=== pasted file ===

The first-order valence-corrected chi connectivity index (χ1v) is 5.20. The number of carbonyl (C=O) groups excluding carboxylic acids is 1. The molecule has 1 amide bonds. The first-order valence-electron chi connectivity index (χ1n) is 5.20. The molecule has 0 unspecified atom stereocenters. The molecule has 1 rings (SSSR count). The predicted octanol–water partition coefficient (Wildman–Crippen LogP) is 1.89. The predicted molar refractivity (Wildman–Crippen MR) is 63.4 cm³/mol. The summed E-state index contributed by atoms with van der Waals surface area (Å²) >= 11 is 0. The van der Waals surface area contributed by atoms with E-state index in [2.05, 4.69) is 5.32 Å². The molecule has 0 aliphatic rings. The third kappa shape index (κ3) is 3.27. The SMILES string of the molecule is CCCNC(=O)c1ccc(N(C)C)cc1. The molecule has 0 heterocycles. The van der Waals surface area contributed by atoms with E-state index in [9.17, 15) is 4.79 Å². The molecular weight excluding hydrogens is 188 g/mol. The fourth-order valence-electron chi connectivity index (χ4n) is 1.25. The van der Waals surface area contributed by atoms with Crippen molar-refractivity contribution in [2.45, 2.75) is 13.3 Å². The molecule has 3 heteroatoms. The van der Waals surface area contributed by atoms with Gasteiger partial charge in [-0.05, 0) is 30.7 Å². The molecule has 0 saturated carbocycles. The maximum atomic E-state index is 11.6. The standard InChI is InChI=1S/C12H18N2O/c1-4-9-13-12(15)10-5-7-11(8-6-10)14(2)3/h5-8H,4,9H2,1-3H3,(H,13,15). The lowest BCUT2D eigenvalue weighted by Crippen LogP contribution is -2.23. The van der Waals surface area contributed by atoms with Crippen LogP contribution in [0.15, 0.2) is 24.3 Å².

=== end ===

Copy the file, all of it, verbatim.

The first-order valence-corrected chi connectivity index (χ1v) is 5.20. The number of carbonyl (C=O) groups excluding carboxylic acids is 1. The molecule has 1 amide bonds. The first-order valence-electron chi connectivity index (χ1n) is 5.20. The molecule has 0 unspecified atom stereocenters. The molecule has 1 rings (SSSR count). The predicted octanol–water partition coefficient (Wildman–Crippen LogP) is 1.89. The predicted molar refractivity (Wildman–Crippen MR) is 63.4 cm³/mol. The summed E-state index contributed by atoms with van der Waals surface area (Å²) >= 11 is 0. The van der Waals surface area contributed by atoms with E-state index in [2.05, 4.69) is 5.32 Å². The molecule has 0 aliphatic rings. The third kappa shape index (κ3) is 3.27. The SMILES string of the molecule is CCCNC(=O)c1ccc(N(C)C)cc1. The molecule has 0 heterocycles. The van der Waals surface area contributed by atoms with E-state index in [9.17, 15) is 4.79 Å². The molecular weight excluding hydrogens is 188 g/mol. The fourth-order valence-electron chi connectivity index (χ4n) is 1.25. The van der Waals surface area contributed by atoms with Crippen molar-refractivity contribution in [2.45, 2.75) is 13.3 Å². The molecule has 3 heteroatoms. The van der Waals surface area contributed by atoms with Gasteiger partial charge in [-0.05, 0) is 30.7 Å². The molecule has 0 saturated carbocycles. The maximum atomic E-state index is 11.6. The standard InChI is InChI=1S/C12H18N2O/c1-4-9-13-12(15)10-5-7-11(8-6-10)14(2)3/h5-8H,4,9H2,1-3H3,(H,13,15). The lowest BCUT2D eigenvalue weighted by Crippen LogP contribution is -2.23. The van der Waals surface area contributed by atoms with Crippen LogP contribution in [0.15, 0.2) is 24.3 Å².